Laura Formisano says she has never felt a huge desire to have children, but she always presumed that would change.
Now, married for seven months, she feels climate change could make the planet so uninhabitable, she’s not sure she can bring herself to become a parent.
“It almost feels like a con, to bring a child into the world when it’s probably not going to be a place we’re really going to want to live,” says Formisano, 30, who manages a co-working space in Los Angeles.
Is the future simply too horrific to bring children into? Some couples, frightened by the prospect of droughts, wars, famines and extinctions brought on by climate change, are making that decision.
A Facebook group for women to discuss the idea launched this month, and it’s already winning over supporters in Europe and the United States. Conceivable Future, a U.S.-based group, has held more than 50 house parties in 16 states in recent years where women worried about global warming discuss forgoing motherhood.
“There are around 70 new signups in the last seven days,” says Blythe Pepino, who helped create the #BirthStrike Facebook page.
The reasons women come to this decision are many and varied, but they tend to focus on what the women call a clear-eyed view of the changes a warming planet are likely to bring.
For some, the consequences are all too easy to imagine.
Eight years ago, a massive tornado devastated Christy LeMaster’s hometown of Joplin, Missouri. The monster storm was 22 miles long and at times a mile wide. It killed 158 people, injured 1,150 others and destroyed almost 7,000 homes. LeMaster’s family was OK, but she knows many people who weren’t.
“The reality is, they’re still rebuilding. Tornadoes on that scale are only supposed to happen every 50 or 60 years. When catastrophes on this scale start happening more often, what does life look like?” says the 38-year-old, who now lives in Chicago and curates public programs at the Museum of Contemporary Art Chicago.
While LeMaster says she’s not someone who has “a deep drive for child-bearing,” she’d long thought she would have children in her life. But with climate change stoking the prospect of serious economic dislocation and fights over resources, “I feel even more scared now,” she says.
“If I’m honest with myself, I don’t know what water will look like in 10 years. What temperatures will look like in 15, or even food distribution,” she says.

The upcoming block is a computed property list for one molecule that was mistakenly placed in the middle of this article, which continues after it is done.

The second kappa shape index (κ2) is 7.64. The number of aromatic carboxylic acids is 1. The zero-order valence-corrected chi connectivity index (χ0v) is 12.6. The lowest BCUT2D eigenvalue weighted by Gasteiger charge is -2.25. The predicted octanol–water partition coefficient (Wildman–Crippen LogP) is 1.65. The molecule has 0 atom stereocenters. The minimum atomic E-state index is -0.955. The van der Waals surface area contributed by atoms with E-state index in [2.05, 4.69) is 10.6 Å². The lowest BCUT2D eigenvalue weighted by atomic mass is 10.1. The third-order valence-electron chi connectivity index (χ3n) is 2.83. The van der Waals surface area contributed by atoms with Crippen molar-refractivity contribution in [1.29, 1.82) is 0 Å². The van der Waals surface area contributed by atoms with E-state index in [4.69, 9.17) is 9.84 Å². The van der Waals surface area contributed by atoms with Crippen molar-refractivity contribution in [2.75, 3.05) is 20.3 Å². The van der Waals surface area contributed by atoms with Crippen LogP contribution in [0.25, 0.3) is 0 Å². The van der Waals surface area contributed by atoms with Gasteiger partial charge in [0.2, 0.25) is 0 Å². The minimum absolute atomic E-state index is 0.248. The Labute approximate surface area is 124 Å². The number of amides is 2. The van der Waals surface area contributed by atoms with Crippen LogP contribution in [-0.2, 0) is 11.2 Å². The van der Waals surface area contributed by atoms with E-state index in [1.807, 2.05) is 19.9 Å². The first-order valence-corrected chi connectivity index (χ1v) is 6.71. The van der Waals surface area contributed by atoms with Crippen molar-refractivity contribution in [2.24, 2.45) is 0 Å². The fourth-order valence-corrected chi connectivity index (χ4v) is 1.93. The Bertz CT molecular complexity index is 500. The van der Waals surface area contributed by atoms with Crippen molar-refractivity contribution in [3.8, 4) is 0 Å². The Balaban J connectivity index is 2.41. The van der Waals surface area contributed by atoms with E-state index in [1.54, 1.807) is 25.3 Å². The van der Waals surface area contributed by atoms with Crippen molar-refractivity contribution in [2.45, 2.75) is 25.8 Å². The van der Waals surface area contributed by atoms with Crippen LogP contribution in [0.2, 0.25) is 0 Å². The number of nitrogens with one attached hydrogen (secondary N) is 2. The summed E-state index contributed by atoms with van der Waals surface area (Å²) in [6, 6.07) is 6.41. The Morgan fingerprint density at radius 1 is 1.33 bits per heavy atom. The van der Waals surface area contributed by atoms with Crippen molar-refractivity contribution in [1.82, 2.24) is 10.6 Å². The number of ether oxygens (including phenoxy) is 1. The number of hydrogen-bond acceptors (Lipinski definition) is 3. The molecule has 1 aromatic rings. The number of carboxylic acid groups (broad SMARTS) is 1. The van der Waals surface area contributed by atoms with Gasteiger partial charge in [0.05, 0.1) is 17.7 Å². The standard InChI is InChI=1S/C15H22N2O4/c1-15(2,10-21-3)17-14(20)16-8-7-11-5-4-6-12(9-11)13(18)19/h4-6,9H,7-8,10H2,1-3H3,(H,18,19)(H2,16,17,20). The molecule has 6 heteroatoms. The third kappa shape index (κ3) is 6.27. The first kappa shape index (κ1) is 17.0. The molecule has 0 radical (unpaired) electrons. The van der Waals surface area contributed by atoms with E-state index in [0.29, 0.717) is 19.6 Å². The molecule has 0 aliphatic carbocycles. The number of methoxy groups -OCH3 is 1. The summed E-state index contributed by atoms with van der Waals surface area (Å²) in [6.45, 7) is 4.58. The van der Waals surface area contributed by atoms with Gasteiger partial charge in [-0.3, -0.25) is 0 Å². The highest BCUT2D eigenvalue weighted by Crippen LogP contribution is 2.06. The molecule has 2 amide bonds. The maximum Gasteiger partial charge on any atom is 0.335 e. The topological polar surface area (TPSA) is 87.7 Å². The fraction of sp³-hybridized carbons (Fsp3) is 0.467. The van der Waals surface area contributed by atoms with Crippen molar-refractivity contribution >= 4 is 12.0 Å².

A congresswoman asks: Is it OK to have kids?
New York’s popular Democratic Rep. Alexandria Ocasio-Cortez, 29, who is pushing for a Green New Deal to help fight climate change, broached the topic last month on Instagram.
“There’s scientific consensus that the lives of children are going to be very difficult, and it does lead, I think, young people to have a legitimate question — is it OK to still have children?” she said during a video streaming live from her kitchen.
Newlywed Luci Kade, of Atlanta, says her friends don’t talk about climate change much, which she attributes to the shift “happening on a larger and slower scale than we can comprehend.” But the trends are clear to her, and she doesn’t feel she can ignore them.
“It’s really important to respond to the climate change crisis by actually treating it like a crisis. One way you do that is you don’t go on with business as usual,” says Kade, 28.
The forest fires, hurricanes and other drastic weather events in recent years give her pause about what kind of world humanity will be living in 30 or 40 years from now.
Because of that, she and her wife have decided to adopt. Kade works in the foster care system, so she knows how many children there already are who need families.
“It just feels morally and ethically irresponsible to have my own children,” she says.
Climate change poses a real danger
There’s growing concern over the dangers climate change poses, with people in 13 of 26 countries polled by the Pew Research Center last month saying it is the top international threat.
And women more than men are worried about it. In the United States, 66 percent of women cited global climate change as a major threat to the nation, while only 51 percent of men did.
Such fears are based on solid science. Last October, the United Nations’ Intergovernmental Panel on Climate Change warned that mankind has 12 years to act to avoid “rapid, far-reaching and unprecedented changes in all aspects of society.” Even in the best scenarios, it said, the world will face more extreme weather events — more wildfires, more droughts, more floods, rising sea levels and the loss of almost all coral reefs.
Whether that’s affecting women’s family planning isn’t known. The U.S. birthrate has been falling for years, and in 2017 was just 60.3 births per 1,000 women — the lowest fertility rate since the Centers for Disease Control and Prevention began keeping records in 1909. Causes such as women marrying later, worries about the economy and the difficulty of finding affordable child care have all been suggested.
No one has yet polled American women to ask if climate change is a part of this. But in Australia, a survey of 6,500 women released last month found that 22 percent of respondents in their 30s said they were considering having no more children, or not to have children at all, because of climate change.
“It would break my heart having this child that you love, that you nurture and raise, and then you’re leaving them behind with a ‘Well, good luck! Things aren’t going to get better, you’re on your own,’ ” says Formisano, of Los Angeles.
Her husband agrees, she says. “He always says, ‘We’re too many. We don’t need to have this many people on Earth.’ “
Feeling like ‘part of the solution’